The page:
Monday, December 30, 2013

Oil and Dirty Water - The Bear Dilemma

Our environment is at a crux. We've taxed our resources in some areas, we sell off resources in other areas, and seem to have little regard for the future of the species we show on endangered lists. Nature isn't inexhaustible, and to be sustainable our resources require custodial care.

Seals, one species of wildlife along the BC Coast, by DG Hudson

Permits and licenses are approved, panels are established, and yet concerns are discounted when there is a vested business interest. Compliance costs money, recovery takes time and will never totally return damaged areas to their original state.

The Great Bear Rainforest is the habitat for grizzly bears, black bears, and the Kermode bear, also called the Spirit bear by First Nations. For more on the Kermode, see an earlier post here. Clean water provides for these creatures. Oily water will do the opposite. Kermodes are the most at risk, with their lower numbers. Wake up, Canada, and take care of what's important.

Beautiful BC Coast - Keep Our Waters Clean, by DG Hudson

This coastal area, a diverse ecosystem, is located between Butte Inlet on the South Coast of BC and the Alaskan border. Grizzly Bears Black Bears wiki

Fewer than 400 Kermode bears survive in this area that is unique in the world. Gribbell Island is the main habitat, while Princess Royal Island is home to about 120 of the enigmatic Spirit Bears. They are not albinos, nor are they related to Polar bears, or the 'blonde' brown bears of Alaska. They are a sub-species of the black bear.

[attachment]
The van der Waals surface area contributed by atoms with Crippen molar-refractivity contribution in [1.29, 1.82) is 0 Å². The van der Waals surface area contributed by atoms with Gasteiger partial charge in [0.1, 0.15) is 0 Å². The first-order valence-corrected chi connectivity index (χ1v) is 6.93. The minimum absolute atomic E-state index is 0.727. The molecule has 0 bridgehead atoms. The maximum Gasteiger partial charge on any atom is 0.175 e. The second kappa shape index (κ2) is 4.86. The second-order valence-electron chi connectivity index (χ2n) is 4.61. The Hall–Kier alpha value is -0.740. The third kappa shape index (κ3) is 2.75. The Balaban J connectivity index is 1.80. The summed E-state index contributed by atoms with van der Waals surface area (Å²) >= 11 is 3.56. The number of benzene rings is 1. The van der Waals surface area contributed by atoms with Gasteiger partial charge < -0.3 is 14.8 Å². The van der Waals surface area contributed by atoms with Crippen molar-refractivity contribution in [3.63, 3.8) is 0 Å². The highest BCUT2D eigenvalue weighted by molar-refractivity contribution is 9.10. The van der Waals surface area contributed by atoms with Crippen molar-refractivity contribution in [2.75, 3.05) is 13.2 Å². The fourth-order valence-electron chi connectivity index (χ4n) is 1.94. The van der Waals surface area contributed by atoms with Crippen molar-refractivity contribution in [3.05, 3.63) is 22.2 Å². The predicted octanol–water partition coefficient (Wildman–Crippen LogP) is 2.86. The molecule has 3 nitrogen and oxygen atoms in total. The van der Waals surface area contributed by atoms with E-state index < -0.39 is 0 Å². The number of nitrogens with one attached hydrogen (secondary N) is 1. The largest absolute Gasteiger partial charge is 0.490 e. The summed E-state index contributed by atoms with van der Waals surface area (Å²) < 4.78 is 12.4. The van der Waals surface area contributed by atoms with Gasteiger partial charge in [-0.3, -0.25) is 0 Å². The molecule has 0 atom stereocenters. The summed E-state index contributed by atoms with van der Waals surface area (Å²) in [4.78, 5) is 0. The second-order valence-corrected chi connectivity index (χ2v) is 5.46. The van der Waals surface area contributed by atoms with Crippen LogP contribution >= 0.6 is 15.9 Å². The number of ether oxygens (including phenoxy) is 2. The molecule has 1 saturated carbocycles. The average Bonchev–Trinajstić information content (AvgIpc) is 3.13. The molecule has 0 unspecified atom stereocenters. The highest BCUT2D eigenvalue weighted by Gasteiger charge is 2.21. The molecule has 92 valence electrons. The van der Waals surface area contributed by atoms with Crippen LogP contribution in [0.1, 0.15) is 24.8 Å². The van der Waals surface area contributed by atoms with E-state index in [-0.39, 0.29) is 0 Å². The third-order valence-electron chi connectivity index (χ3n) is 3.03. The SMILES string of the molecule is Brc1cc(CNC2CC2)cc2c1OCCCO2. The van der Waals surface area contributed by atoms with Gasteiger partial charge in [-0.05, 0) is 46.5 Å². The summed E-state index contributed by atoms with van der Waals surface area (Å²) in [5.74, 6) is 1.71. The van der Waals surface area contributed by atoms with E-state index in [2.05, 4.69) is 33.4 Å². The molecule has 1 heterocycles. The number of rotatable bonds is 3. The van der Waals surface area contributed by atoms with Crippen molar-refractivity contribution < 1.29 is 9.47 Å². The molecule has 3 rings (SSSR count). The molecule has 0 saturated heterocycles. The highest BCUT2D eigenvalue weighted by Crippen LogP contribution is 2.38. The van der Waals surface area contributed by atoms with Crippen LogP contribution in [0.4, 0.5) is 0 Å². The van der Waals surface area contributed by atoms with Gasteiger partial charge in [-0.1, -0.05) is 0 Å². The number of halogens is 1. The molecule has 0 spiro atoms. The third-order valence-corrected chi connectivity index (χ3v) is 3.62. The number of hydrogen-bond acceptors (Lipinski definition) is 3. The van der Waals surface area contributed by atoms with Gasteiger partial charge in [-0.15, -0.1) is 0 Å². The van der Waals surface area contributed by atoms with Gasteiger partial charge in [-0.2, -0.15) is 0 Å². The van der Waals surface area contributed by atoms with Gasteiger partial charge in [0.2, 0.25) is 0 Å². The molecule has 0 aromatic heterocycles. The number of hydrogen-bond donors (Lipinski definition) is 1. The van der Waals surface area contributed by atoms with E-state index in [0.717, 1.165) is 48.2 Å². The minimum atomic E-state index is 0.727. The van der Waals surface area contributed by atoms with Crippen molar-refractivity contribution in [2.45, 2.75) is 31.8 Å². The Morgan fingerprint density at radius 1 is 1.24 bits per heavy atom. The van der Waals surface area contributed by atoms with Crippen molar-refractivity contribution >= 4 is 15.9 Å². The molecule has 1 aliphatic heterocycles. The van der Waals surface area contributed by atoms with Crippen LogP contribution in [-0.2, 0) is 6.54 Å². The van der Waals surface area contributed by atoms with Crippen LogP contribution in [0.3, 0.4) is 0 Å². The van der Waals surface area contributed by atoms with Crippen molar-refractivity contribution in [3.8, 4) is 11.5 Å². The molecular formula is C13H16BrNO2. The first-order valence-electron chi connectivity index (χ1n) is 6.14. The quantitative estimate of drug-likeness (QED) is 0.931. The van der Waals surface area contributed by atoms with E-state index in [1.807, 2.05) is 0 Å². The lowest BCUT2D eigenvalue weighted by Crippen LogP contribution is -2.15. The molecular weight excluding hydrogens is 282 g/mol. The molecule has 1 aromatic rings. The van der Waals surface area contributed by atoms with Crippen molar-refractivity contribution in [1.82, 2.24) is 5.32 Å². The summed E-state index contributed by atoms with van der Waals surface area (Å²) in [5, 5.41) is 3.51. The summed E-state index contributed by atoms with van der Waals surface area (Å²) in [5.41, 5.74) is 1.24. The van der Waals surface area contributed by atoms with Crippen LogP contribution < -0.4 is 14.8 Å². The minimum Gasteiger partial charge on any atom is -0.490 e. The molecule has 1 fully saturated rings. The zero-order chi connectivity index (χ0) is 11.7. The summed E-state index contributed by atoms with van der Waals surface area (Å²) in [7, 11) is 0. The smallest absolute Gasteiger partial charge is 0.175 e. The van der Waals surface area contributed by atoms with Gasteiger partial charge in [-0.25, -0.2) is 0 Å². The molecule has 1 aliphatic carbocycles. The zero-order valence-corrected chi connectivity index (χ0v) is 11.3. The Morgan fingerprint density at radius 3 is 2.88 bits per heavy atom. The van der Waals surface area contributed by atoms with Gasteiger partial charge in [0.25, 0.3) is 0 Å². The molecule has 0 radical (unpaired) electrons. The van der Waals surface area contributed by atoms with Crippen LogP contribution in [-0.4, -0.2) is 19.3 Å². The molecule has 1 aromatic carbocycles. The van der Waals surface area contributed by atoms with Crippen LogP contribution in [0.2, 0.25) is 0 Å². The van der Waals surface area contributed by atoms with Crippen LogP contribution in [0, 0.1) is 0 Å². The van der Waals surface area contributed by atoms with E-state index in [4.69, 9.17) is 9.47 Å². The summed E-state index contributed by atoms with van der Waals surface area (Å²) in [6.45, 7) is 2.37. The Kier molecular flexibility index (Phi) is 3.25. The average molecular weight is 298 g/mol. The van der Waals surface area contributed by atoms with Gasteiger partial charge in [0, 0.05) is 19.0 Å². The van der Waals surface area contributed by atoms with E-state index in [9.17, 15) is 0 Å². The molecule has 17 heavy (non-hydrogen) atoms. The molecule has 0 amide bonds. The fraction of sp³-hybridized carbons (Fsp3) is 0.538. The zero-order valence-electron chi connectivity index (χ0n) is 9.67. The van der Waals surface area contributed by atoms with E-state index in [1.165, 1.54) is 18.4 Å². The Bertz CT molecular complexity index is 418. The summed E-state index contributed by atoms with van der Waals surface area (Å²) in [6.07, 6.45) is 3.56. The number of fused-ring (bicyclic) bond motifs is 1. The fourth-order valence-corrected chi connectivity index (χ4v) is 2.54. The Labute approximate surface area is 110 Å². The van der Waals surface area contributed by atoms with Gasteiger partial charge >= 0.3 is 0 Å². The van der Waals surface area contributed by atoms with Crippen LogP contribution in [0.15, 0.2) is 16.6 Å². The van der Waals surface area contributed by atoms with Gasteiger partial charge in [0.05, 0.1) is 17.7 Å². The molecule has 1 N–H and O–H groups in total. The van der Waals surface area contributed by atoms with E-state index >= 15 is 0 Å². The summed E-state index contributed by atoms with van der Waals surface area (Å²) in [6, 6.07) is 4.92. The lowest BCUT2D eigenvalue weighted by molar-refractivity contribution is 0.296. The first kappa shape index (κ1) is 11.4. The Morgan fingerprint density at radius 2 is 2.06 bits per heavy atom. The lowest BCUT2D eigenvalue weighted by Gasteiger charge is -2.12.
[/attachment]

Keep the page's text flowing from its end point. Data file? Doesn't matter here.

Potentially, this habitat is under threat from the proposed oil pipeline and associated oil tankers which will ply these northern waters, an area known for unruly winter storms.  Oil tankers come in a variety of shapes, some in excellent condition and some that aren't. Most aboriginal groups oppose the pipeline, but almost all First Nations peoples want a part in deciding what crosses their reserve land. They are custodians.


Numerous newspaper articles have been written about the sole habitat of the Spirit Bears, two of the islands situated in the channel which the tankers will use. This post was inspired by 'Federal review panel gives green light to Northern Gateway pipeline - First Nations considering legal challenges that could delay project'. A Vancouver Sun article by Gordon Hoekstra, Larry Pynn and Derrick Penner in the Westcoast News section, December 20, 2013.

Young Spirit Bear (Kermode) Wiki Image

Just a bit about oil tankers or petroleum tankers, a merchant ship which transports oil: there are two types - the crude tanker and the product (refined) tanker. They range in size  from inland or coastal tankers to the mammoth ultra large crude carriers. That's a lot of dirty oil, which as we know, mixes poorly with water. Perhaps we should  convert to plug-in cars. . .

The Northern Gateway proposed pipeline route to Kitimat BC would mean that tankers which will carry this oil overseas will be navigating in what is called, 'the fourth most dangerous waterway in the world'. This assessment is from an advocacy campaign which wants to protect what nature has given us.

Look at Enbridge's record, it speaks for itself. "All the kings horses and all the kings men couldn't put the water back together again. . ."


What do you think about protecting resources? Should governments have a stronger mandate on the environment?  Should First Nations have a strong say in how their territorial lands are used? When is it okay, if ever, for governments to push through programs the people DO NOT want?


Hope you have a great New Year! Best wishes for 2014 to all who stop by!

References: Enbridge in Douglas Channel and the missing islands.

My Other Spirit Bear posts: